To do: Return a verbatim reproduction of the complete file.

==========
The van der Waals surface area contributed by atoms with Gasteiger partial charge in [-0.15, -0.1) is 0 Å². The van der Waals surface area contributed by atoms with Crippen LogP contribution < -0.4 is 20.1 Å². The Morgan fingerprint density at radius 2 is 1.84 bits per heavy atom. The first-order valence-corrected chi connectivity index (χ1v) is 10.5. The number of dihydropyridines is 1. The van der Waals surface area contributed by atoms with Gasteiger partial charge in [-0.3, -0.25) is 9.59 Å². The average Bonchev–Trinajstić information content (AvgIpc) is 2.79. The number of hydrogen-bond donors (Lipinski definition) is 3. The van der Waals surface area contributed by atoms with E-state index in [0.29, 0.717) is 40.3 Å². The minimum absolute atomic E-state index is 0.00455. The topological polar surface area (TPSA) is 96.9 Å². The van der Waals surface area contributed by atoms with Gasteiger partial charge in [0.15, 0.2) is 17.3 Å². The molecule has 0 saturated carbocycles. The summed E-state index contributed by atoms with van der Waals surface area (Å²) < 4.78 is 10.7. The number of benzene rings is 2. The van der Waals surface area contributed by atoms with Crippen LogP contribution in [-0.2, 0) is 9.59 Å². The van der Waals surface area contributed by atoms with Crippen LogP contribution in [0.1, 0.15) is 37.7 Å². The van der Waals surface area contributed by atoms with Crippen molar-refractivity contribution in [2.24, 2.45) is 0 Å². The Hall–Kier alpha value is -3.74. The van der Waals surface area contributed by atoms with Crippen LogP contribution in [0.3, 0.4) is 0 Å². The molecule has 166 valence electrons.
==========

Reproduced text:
The van der Waals surface area contributed by atoms with Gasteiger partial charge in [-0.15, -0.1) is 0 Å². The van der Waals surface area contributed by atoms with Crippen LogP contribution < -0.4 is 20.1 Å². The Morgan fingerprint density at radius 2 is 1.84 bits per heavy atom. The first-order valence-corrected chi connectivity index (χ1v) is 10.5. The number of dihydropyridines is 1. The van der Waals surface area contributed by atoms with Gasteiger partial charge in [-0.3, -0.25) is 9.59 Å². The average Bonchev–Trinajstić information content (AvgIpc) is 2.79. The number of hydrogen-bond donors (Lipinski definition) is 3. The van der Waals surface area contributed by atoms with E-state index in [0.29, 0.717) is 40.3 Å². The minimum absolute atomic E-state index is 0.00455. The topological polar surface area (TPSA) is 96.9 Å². The van der Waals surface area contributed by atoms with Gasteiger partial charge in [0.15, 0.2) is 17.3 Å². The molecule has 0 saturated carbocycles. The summed E-state index contributed by atoms with van der Waals surface area (Å²) < 4.78 is 10.7. The number of benzene rings is 2. The van der Waals surface area contributed by atoms with Crippen LogP contribution in [-0.2, 0) is 9.59 Å². The van der Waals surface area contributed by atoms with Crippen LogP contribution in [0.1, 0.15) is 37.7 Å². The van der Waals surface area contributed by atoms with Crippen molar-refractivity contribution in [2.24, 2.45) is 0 Å². The Hall–Kier alpha value is -3.74. The van der Waals surface area contributed by atoms with Crippen LogP contribution in [0.3, 0.4) is 0 Å². The molecule has 166 valence electrons.